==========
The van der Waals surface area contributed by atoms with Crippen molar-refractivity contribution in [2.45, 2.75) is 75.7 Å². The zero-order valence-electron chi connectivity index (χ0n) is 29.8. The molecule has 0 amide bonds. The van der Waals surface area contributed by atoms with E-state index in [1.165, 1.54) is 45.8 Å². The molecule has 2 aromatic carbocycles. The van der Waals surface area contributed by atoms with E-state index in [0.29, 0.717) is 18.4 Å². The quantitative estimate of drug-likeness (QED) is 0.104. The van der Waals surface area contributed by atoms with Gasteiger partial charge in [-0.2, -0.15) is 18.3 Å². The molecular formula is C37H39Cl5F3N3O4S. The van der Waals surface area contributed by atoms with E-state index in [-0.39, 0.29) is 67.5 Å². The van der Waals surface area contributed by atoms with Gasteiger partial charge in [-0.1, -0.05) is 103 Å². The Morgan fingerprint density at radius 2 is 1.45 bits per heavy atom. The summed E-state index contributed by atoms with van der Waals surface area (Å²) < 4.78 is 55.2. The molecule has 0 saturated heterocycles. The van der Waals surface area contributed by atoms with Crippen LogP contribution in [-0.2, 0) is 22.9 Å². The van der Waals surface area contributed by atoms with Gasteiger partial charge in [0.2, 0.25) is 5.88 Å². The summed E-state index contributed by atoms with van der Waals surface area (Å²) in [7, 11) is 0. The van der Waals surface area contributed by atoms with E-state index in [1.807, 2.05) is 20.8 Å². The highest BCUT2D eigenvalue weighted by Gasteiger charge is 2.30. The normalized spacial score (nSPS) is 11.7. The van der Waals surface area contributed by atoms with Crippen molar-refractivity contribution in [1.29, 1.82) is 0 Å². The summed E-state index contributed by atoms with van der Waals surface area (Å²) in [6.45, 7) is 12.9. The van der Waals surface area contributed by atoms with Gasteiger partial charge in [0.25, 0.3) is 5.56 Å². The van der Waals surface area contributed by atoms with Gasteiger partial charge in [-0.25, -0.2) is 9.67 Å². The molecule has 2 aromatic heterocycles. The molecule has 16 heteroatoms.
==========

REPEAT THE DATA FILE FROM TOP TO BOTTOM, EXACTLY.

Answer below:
The van der Waals surface area contributed by atoms with Crippen molar-refractivity contribution in [2.45, 2.75) is 75.7 Å². The zero-order valence-electron chi connectivity index (χ0n) is 29.8. The molecule has 0 amide bonds. The van der Waals surface area contributed by atoms with E-state index in [1.165, 1.54) is 45.8 Å². The molecule has 2 aromatic carbocycles. The van der Waals surface area contributed by atoms with E-state index in [0.29, 0.717) is 18.4 Å². The quantitative estimate of drug-likeness (QED) is 0.104. The van der Waals surface area contributed by atoms with Gasteiger partial charge in [-0.2, -0.15) is 18.3 Å². The molecular formula is C37H39Cl5F3N3O4S. The van der Waals surface area contributed by atoms with E-state index in [-0.39, 0.29) is 67.5 Å². The van der Waals surface area contributed by atoms with Gasteiger partial charge in [-0.1, -0.05) is 103 Å². The Morgan fingerprint density at radius 2 is 1.45 bits per heavy atom. The summed E-state index contributed by atoms with van der Waals surface area (Å²) < 4.78 is 55.2. The molecule has 0 saturated heterocycles. The van der Waals surface area contributed by atoms with Crippen LogP contribution in [-0.2, 0) is 22.9 Å². The van der Waals surface area contributed by atoms with Gasteiger partial charge in [0.2, 0.25) is 5.88 Å². The summed E-state index contributed by atoms with van der Waals surface area (Å²) in [7, 11) is 0. The van der Waals surface area contributed by atoms with E-state index in [1.807, 2.05) is 20.8 Å². The highest BCUT2D eigenvalue weighted by Gasteiger charge is 2.30. The normalized spacial score (nSPS) is 11.7. The van der Waals surface area contributed by atoms with Crippen molar-refractivity contribution in [1.29, 1.82) is 0 Å². The summed E-state index contributed by atoms with van der Waals surface area (Å²) in [6.45, 7) is 12.9. The van der Waals surface area contributed by atoms with Gasteiger partial charge in [0.25, 0.3) is 5.56 Å². The van der Waals surface area contributed by atoms with Gasteiger partial charge in [-0.25, -0.2) is 9.67 Å². The molecule has 2 aromatic heterocycles. The molecule has 16 heteroatoms.